I’ll never forget the day I first encountered that adversary – insecurity. The year was 1979 and I had just entered the fourth grade at Charlotte Elementary. The ‘Tigers’, as we were called, was the typical small town grammar school. There were six grades, only slightly more teachers on staff, and I had the same kids in my class since Kindergarten. Situated where the school was, in the middle of nowhere, there were very few new faces, but in those rare cases when some poor kid’s dad got transferred to the sticks, their arrival was no less monumental than if President Jimmy Carter himself had stopped in for a visit.
This particular new kid was extraordinary by most standards; he possessed the athleticism an Olympian and the looks of a Sears’s catalogue model – the girls immediately lost their minds. Within days he was using those same athletic talents to evade their pigtail pursuits, but one afternoon while standing in line for the playground a handful cornered him, began using him as a tug-o-war rope, and proceeded to rip his shirt off. The rest of the afternoon this kid sat in class with his Luke Skywalker T-shirt hanging from one shoulder.
It’s that detachment which gives the elderly an air of transcendence unattainable by those of us who continue to weigh our self worth on the scales of status and prosperity.
I’m not quite sure why, but the thing I still remember was wondering why I was never getting chased and why none of those girls ever tried to maul me. This new kid was getting the attention while I was sulking under the monkey bars. What was certain, though I didn’t understand it at the time, was how strong my jealousy and insecurity of him had become; all I knew was that I didn’t like him – yet I wanted to be like him. The kid and I eventually became good friends though I don’t know if, during those proceeding years, I ever completely extinguished that envy.
I believe that experience has stayed with me all this time for one reason; it represents the first shot of a war, one that has raged inside me for over thirty years…a war with insecurity.
Most people who know me say I’m confident and self-assured. Some even say I’m arrogant and snotty, though I’m not exactly sure at what point one goes from being confident to being conceited. But frankly most of what comes across as confidence is pure fabrication. Like Cher who once admitted her insecurity at performing live was overcome only by her sheer force of will; most of that self-assurance is only because I’ve forced myself to do so. But like any stage prop a swift enough wind, especially anything resembling criticism, can still bring it all crashing down.
A few weeks ago the Queen and I were having a conversation on this same topic and I said to her, specifically bringing to mind older generations, especially our grandparents,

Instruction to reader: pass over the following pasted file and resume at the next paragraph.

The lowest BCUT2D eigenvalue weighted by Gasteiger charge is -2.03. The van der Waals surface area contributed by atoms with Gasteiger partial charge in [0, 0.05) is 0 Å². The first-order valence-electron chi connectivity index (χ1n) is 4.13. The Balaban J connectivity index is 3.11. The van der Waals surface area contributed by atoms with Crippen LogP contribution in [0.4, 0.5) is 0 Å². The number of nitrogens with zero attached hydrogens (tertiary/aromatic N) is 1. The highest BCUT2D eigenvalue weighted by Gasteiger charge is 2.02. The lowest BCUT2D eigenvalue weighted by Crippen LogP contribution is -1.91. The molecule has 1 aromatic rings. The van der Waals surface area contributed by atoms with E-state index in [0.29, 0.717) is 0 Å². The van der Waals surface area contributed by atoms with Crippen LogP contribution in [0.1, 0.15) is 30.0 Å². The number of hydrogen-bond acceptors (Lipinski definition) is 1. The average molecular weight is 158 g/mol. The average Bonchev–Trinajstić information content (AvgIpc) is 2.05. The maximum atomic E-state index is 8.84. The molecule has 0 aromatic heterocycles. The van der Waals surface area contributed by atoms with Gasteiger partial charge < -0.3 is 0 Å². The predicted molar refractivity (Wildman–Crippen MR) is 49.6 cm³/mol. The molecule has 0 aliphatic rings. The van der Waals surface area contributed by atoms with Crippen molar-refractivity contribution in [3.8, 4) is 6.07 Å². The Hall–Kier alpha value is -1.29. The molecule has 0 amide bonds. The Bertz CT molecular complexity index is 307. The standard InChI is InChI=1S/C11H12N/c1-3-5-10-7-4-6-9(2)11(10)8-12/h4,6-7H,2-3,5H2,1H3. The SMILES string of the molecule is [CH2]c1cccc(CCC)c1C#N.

“I’ll be glad when the day comes where I just don’t care anymore”.
Socrates once said, “there is nothing which for my part I like better than conversing with aged men.” One of the things I love most about old people is how they genuinely do not seem to care what others think. It’s refreshing to spend time with another who doesn’t feel the need to use every opportunity to demonstrate their spot on the cultural hierarchal scale. They appear indifferent to what someone thinks about their car, house, clothes, or appearance. They are all but oblivious to what’s trending, which designer is currently in, which celebrity is currently out, or what title is on a business card. It’s that detachment which gives the elderly an air of transcendence unattainable by those of us who continue to weigh our self worth on the scales of status and prosperity.
But like those aged men of Socrates, I think there comes a time for each of us to finally decide that the weariness and exhaustion brought on by the years of war waged against insecurity just isn’t worth it anymore. That the countless hours and dollars spent trying to overcome the enemy exacts more suffering than the spoils of victory would ever provide. Which begs the questions, what do we attain if we win? What is the outcome if we actually defeat insecurity? And that’s the funny thing, we all intrinsically know that can’t happen, yet we continue to fight anyway.
In our effort to outwit insecurity and gain the upper hand it seems there isn’t a means to which we won’t succumb. We will buy more home than we need, drive cars we can’t afford, inflict untold damage on our children and our bodies, and ruin relationships all with the underlying aim of being the conquering hero. But insecurity is an opponent with countless troops; plentiful supplies, and swift reinforcements. Ultimately it can’t – and doesn’t – lose. There isn’t a way to beat it like beating the odds in Vegas or a life threatening illness. It doesn’t surrender and enter into peace talks, if, by chance, it loses one battle it is always back for more, urging us, tempting us, and questioning our self worth. There’s only one way to be rid of insecurity entirely; one way to ensure it never ensnares us again, and that’s to give up, concede, and throw in the towel.
Because for insecurity to inflict its most lasting damage, depression, feelings of insignificance, or worse, it needs a willing and able opponent, someone who will intentionally lock horns in a futile attempt to subdue and wrangle it to the ground. But in the absence of such an effort, insecurity quickly packs up its soldiers, weapons, and departs the battlefield looking for another foe. By us simply refusing to clash with it, the potency of its venom is immediately neutralized.
It’s what those ‘aged men’ Socrates admired and countless other generations of seasoned life veterans eventually came to understand. None of them ever defeated the enemy called insecurity – they just gave up trying to.